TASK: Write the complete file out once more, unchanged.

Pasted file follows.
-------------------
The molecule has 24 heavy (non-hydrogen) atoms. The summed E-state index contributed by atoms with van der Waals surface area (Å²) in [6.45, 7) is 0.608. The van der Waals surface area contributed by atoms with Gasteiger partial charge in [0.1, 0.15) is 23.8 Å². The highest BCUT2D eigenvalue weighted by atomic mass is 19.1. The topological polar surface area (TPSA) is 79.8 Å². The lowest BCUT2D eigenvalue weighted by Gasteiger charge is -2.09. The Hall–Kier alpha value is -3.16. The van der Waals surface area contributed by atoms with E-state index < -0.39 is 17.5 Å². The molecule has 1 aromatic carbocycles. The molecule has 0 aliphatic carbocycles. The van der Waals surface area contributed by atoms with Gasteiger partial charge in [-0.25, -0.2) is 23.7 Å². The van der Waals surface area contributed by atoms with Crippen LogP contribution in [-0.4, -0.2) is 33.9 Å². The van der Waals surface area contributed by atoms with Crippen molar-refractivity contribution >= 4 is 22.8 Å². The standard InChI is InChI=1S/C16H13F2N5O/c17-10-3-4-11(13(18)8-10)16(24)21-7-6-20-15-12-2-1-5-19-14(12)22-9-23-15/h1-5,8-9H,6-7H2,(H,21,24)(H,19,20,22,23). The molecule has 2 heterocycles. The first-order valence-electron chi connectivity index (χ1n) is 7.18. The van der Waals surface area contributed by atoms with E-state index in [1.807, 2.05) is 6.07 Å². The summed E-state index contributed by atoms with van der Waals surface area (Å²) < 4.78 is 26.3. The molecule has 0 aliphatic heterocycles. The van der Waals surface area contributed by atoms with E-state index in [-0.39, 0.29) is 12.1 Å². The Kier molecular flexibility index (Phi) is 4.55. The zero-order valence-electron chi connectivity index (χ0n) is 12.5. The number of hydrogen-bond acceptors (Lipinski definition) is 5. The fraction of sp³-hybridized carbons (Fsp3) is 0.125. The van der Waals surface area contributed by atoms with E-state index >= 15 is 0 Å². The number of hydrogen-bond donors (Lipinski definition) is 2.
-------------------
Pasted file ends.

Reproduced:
The molecule has 24 heavy (non-hydrogen) atoms. The summed E-state index contributed by atoms with van der Waals surface area (Å²) in [6.45, 7) is 0.608. The van der Waals surface area contributed by atoms with Gasteiger partial charge in [0.1, 0.15) is 23.8 Å². The highest BCUT2D eigenvalue weighted by atomic mass is 19.1. The topological polar surface area (TPSA) is 79.8 Å². The lowest BCUT2D eigenvalue weighted by Gasteiger charge is -2.09. The Hall–Kier alpha value is -3.16. The van der Waals surface area contributed by atoms with E-state index < -0.39 is 17.5 Å². The molecule has 1 aromatic carbocycles. The molecule has 0 aliphatic carbocycles. The van der Waals surface area contributed by atoms with Gasteiger partial charge in [-0.25, -0.2) is 23.7 Å². The van der Waals surface area contributed by atoms with Crippen LogP contribution in [-0.4, -0.2) is 33.9 Å². The van der Waals surface area contributed by atoms with Crippen molar-refractivity contribution >= 4 is 22.8 Å². The standard InChI is InChI=1S/C16H13F2N5O/c17-10-3-4-11(13(18)8-10)16(24)21-7-6-20-15-12-2-1-5-19-14(12)22-9-23-15/h1-5,8-9H,6-7H2,(H,21,24)(H,19,20,22,23). The molecule has 2 heterocycles. The first-order valence-electron chi connectivity index (χ1n) is 7.18. The van der Waals surface area contributed by atoms with E-state index in [1.807, 2.05) is 6.07 Å². The summed E-state index contributed by atoms with van der Waals surface area (Å²) < 4.78 is 26.3. The molecule has 0 aliphatic heterocycles. The van der Waals surface area contributed by atoms with E-state index in [-0.39, 0.29) is 12.1 Å². The Kier molecular flexibility index (Phi) is 4.55. The zero-order valence-electron chi connectivity index (χ0n) is 12.5. The number of hydrogen-bond acceptors (Lipinski definition) is 5. The fraction of sp³-hybridized carbons (Fsp3) is 0.125. The van der Waals surface area contributed by atoms with E-state index >= 15 is 0 Å². The number of hydrogen-bond donors (Lipinski definition) is 2.